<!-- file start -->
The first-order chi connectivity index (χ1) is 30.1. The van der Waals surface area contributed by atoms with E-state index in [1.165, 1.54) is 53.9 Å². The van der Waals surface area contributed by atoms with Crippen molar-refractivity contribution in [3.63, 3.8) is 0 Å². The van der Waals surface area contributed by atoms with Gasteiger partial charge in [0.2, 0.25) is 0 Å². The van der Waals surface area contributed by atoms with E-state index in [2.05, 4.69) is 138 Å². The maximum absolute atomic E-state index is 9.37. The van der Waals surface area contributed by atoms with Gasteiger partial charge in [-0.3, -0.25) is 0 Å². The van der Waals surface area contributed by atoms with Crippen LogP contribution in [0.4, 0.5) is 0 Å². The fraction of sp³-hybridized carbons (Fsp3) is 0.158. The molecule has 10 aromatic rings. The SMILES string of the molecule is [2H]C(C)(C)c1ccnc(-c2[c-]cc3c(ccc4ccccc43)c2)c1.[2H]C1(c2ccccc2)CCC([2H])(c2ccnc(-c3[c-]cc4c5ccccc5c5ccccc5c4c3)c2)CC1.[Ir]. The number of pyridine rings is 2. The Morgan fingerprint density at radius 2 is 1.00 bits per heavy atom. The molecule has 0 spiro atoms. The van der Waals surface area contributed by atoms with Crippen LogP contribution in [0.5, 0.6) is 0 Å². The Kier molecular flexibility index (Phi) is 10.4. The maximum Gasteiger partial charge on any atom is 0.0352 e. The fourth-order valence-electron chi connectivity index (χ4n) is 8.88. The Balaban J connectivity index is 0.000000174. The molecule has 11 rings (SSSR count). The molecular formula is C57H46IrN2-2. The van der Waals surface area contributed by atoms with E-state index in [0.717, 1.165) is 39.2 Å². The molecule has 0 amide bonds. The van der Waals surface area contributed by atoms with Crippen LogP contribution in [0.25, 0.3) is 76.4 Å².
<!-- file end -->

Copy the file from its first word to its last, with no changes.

The first-order chi connectivity index (χ1) is 30.1. The van der Waals surface area contributed by atoms with E-state index in [1.165, 1.54) is 53.9 Å². The van der Waals surface area contributed by atoms with Crippen molar-refractivity contribution in [3.63, 3.8) is 0 Å². The van der Waals surface area contributed by atoms with Gasteiger partial charge in [0.2, 0.25) is 0 Å². The van der Waals surface area contributed by atoms with E-state index in [2.05, 4.69) is 138 Å². The maximum absolute atomic E-state index is 9.37. The van der Waals surface area contributed by atoms with Gasteiger partial charge in [-0.3, -0.25) is 0 Å². The van der Waals surface area contributed by atoms with Crippen LogP contribution in [0.4, 0.5) is 0 Å². The fraction of sp³-hybridized carbons (Fsp3) is 0.158. The molecule has 10 aromatic rings. The SMILES string of the molecule is [2H]C(C)(C)c1ccnc(-c2[c-]cc3c(ccc4ccccc43)c2)c1.[2H]C1(c2ccccc2)CCC([2H])(c2ccnc(-c3[c-]cc4c5ccccc5c5ccccc5c4c3)c2)CC1.[Ir]. The number of pyridine rings is 2. The Morgan fingerprint density at radius 2 is 1.00 bits per heavy atom. The molecule has 0 spiro atoms. The van der Waals surface area contributed by atoms with Crippen LogP contribution in [0.5, 0.6) is 0 Å². The Kier molecular flexibility index (Phi) is 10.4. The maximum Gasteiger partial charge on any atom is 0.0352 e. The fourth-order valence-electron chi connectivity index (χ4n) is 8.88. The Balaban J connectivity index is 0.000000174. The molecule has 11 rings (SSSR count). The molecular formula is C57H46IrN2-2. The van der Waals surface area contributed by atoms with E-state index in [0.717, 1.165) is 39.2 Å². The molecule has 0 amide bonds. The van der Waals surface area contributed by atoms with Crippen LogP contribution in [0.25, 0.3) is 76.4 Å².